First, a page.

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I have created a shortcode that does some PHP processing, and then returns some javascript; current code is as follows:

<?php
add_shortcode( 'round_time_to_next_15_min_interval', 'round_time_to_next_15_min_interval' );

function round_time_to_next_15_min_interval() {

// get current date & time
$current_date = date('d-M-Y g:i:s A');
$current_time = strtotime($current_date);

// create new date & time that is the nearest next 15 minute interval
$frac = 900;
$r = $current_time % $frac;
$new_time = $current_time + ($frac-$r);
$new_date = date('d-M-Y g:i:s A', $new_time);

// JS script to localize time for user & insert result into form field
$html_out = "<script>
var date = new Date('" . $new_date . " UTC');
var NextWebinarTime = date.toLocaleString();
// document.getElementById('webinartime').innerHTML = NextWebinarTime;
document.querySelector('[value=\"Next Webinar Time:\"]').innerHTML = NextWebinarTime;
</script>
";

// return script
return $html_out;

}
?>

Currently, as expected, the shortcode spits the code out in exactly the place the shortcode is used.

What I would like to do instead is cause it to place the JS script in the footer of the page, but I can't figure out how to factor that in to my current code.

  • PS - Being as this is a single php mu-plugin file, I wasn't going to get into the challenge of creating/enqueuing a separate JS file just for this rather ad hoc purpose (I only say this to address the "you should enqueue this" remarks... which could still be valid!). Thanks – Drewdavid Sep 13 '18 at 19:35
  • It might be easier to either create a CPT for all the pages where you'll need to use this, or else use a custom postmeta field, and then enqueue the JS based off of either of those conditions. – WebElaine Sep 13 '18 at 19:45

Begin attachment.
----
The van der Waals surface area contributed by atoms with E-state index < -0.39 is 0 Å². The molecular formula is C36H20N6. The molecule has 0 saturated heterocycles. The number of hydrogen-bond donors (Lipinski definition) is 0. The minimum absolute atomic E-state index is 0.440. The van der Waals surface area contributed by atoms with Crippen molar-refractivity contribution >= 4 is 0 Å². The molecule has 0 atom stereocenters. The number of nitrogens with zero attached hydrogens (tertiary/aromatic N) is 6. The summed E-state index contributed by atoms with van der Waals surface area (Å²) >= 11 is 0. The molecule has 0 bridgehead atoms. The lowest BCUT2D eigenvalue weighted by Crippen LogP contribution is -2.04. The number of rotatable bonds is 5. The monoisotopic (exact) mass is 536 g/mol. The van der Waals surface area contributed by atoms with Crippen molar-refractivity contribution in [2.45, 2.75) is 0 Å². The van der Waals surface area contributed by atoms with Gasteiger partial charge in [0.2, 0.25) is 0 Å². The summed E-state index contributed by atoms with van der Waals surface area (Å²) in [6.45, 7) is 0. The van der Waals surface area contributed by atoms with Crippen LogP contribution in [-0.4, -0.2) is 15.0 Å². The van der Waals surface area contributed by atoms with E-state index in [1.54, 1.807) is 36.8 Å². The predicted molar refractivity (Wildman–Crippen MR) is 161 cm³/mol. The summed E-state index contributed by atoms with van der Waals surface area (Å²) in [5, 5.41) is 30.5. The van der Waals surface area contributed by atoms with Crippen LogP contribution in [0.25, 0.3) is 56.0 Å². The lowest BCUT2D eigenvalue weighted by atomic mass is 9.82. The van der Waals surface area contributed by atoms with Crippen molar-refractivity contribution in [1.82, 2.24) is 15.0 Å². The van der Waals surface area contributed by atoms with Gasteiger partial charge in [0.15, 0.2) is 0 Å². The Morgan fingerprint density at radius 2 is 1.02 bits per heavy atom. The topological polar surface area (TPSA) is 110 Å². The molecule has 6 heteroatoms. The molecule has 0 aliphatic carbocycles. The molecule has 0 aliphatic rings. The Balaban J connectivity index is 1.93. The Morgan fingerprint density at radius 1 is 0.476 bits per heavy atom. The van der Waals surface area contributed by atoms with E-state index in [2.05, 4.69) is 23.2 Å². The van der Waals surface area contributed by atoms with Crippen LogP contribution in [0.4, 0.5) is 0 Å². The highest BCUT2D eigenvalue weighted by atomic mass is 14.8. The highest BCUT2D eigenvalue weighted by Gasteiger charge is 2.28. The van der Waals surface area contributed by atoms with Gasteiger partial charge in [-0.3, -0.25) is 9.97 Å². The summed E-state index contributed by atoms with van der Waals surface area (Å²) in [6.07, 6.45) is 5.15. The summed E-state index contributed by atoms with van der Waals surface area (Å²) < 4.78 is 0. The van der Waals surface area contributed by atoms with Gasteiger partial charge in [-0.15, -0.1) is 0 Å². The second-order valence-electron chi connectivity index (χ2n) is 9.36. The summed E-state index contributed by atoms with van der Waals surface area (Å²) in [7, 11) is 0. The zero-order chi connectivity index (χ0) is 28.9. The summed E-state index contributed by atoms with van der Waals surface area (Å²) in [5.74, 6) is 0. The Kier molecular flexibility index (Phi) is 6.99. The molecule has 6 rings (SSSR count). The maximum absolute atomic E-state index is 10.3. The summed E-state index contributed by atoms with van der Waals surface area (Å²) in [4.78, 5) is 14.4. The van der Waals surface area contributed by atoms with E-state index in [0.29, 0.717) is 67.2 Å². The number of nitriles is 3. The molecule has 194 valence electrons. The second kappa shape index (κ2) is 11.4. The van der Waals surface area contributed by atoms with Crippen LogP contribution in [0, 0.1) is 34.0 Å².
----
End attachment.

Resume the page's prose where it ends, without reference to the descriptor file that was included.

• Or, if you update to Gutenberg, build the form inside a custom block which enqueues the required JS on the front end. – WebElaine Sep 13 '18 at 19:46
  • Thanks @WebElaine! I realize those are good solutions... I kind of started with a shortcode and just ran with it. This could definitely be done differently. – Drewdavid Sep 13 '18 at 20:31
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I'll address your address and thruthfully you should probably be enqueuing this, and consider using wp_add_inline_script() or wp_localize_script().

However, if you can't be bothered to do that for some reason, you can just remove the return of your shortcode, and instead use add_action('wp_footer', '…');. This is actually similar to how I enqueue registered scripts/styles only when a certain shortcode is used on pages.

You can either wrap your whole code with it if you don't need anything at the placement of the shortcode, otherwise you'll need to pass the output to the function, either by naming and passing the function or using a Closure with use(). Here's the latter version of it:

add_shortcode( 'round_time_to_next_15_min_interval', 'round_time_to_next_15_min_interval' );
function round_time_to_next_15_min_interval() {

    // get current date & time
    $current_date = date('d-M-Y g:i:s A');
    $current_time = strtotime( $current_date );

    // create new date & time that is the nearest next 15 minute interval
    $frac = 900;
    $r = $current_time % $frac;
    $new_time = $current_time + ($frac-$r);
    $new_date = date('d-M-Y g:i:s A', $new_time);

    // JS script to localize time for user & insert result into form field
    $script = "<script id='round_time_to_next_15_min_interval'>
        var date = new Date('" . $new_date . " UTC');
        var NextWebinarTime = date.toLocaleString();
        // document.getElementById('webinartime').innerHTML = NextWebinarTime;
        document.querySelector('[value=\"Next Webinar Time:\"]').innerHTML = NextWebinarTime;
    </script>
    ";

    add_action( 'wp_footer', function() use( $script ){
        echo $script;
    });

    // return script
    // return $script; // Commented Out so it doesn't output at source of the shortcode
}

I flipped the JavaScript comment around, so it outputs the innerHTML in a Div on this Example Page.

Note that if you have this shortcode on a page more than once, you'll get the script output more than once. If that's the case, you'll need to include a flag of some sort (like a global variable that starts at 0, increments to 1 after the first run, and if it's > 0, don't output the script) so that it only outputs the first time it's run - or if you instead enqueue the file, it would be a non-issue.

  • Thanks that's what I was trying to do...! Good note about multiple uses on the same page. – Drewdavid Sep 13 '18 at 20:19

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